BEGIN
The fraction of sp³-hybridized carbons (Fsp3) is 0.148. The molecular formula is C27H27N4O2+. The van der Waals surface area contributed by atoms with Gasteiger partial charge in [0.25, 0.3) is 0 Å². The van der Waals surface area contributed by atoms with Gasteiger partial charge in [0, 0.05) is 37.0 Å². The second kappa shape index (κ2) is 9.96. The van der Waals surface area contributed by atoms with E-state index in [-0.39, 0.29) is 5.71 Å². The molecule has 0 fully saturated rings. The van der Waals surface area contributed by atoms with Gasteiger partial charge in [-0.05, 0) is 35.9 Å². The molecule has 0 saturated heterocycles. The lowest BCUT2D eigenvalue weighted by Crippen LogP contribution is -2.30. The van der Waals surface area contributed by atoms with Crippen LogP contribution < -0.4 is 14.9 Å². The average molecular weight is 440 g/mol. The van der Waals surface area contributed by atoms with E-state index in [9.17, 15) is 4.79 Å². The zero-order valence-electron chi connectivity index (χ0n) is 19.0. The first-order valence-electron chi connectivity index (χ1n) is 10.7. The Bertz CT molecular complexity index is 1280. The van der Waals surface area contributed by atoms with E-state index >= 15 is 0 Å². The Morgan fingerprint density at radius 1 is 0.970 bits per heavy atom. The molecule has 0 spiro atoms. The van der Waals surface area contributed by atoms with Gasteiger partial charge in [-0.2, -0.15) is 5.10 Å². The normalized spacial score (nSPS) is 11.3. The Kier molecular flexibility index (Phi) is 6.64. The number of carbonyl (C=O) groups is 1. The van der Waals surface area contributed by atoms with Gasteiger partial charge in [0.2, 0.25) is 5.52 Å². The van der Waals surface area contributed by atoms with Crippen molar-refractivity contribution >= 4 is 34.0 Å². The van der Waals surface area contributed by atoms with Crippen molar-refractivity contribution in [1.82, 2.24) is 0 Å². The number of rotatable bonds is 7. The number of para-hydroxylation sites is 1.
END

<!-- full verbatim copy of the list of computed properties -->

The fraction of sp³-hybridized carbons (Fsp3) is 0.148. The molecular formula is C27H27N4O2+. The van der Waals surface area contributed by atoms with Gasteiger partial charge in [0.25, 0.3) is 0 Å². The van der Waals surface area contributed by atoms with Gasteiger partial charge in [0, 0.05) is 37.0 Å². The second kappa shape index (κ2) is 9.96. The van der Waals surface area contributed by atoms with E-state index in [-0.39, 0.29) is 5.71 Å². The molecule has 0 fully saturated rings. The van der Waals surface area contributed by atoms with Gasteiger partial charge in [-0.05, 0) is 35.9 Å². The molecule has 0 saturated heterocycles. The lowest BCUT2D eigenvalue weighted by Crippen LogP contribution is -2.30. The van der Waals surface area contributed by atoms with Crippen LogP contribution < -0.4 is 14.9 Å². The average molecular weight is 440 g/mol. The van der Waals surface area contributed by atoms with E-state index in [9.17, 15) is 4.79 Å². The zero-order valence-electron chi connectivity index (χ0n) is 19.0. The first-order valence-electron chi connectivity index (χ1n) is 10.7. The Bertz CT molecular complexity index is 1280. The van der Waals surface area contributed by atoms with E-state index >= 15 is 0 Å². The Morgan fingerprint density at radius 1 is 0.970 bits per heavy atom. The molecule has 0 spiro atoms. The van der Waals surface area contributed by atoms with Gasteiger partial charge in [-0.2, -0.15) is 5.10 Å². The normalized spacial score (nSPS) is 11.3. The Kier molecular flexibility index (Phi) is 6.64. The number of carbonyl (C=O) groups is 1. The van der Waals surface area contributed by atoms with Gasteiger partial charge in [0.2, 0.25) is 5.52 Å². The van der Waals surface area contributed by atoms with Crippen molar-refractivity contribution >= 4 is 34.0 Å². The van der Waals surface area contributed by atoms with Crippen molar-refractivity contribution in [1.82, 2.24) is 0 Å². The number of rotatable bonds is 7. The number of para-hydroxylation sites is 1.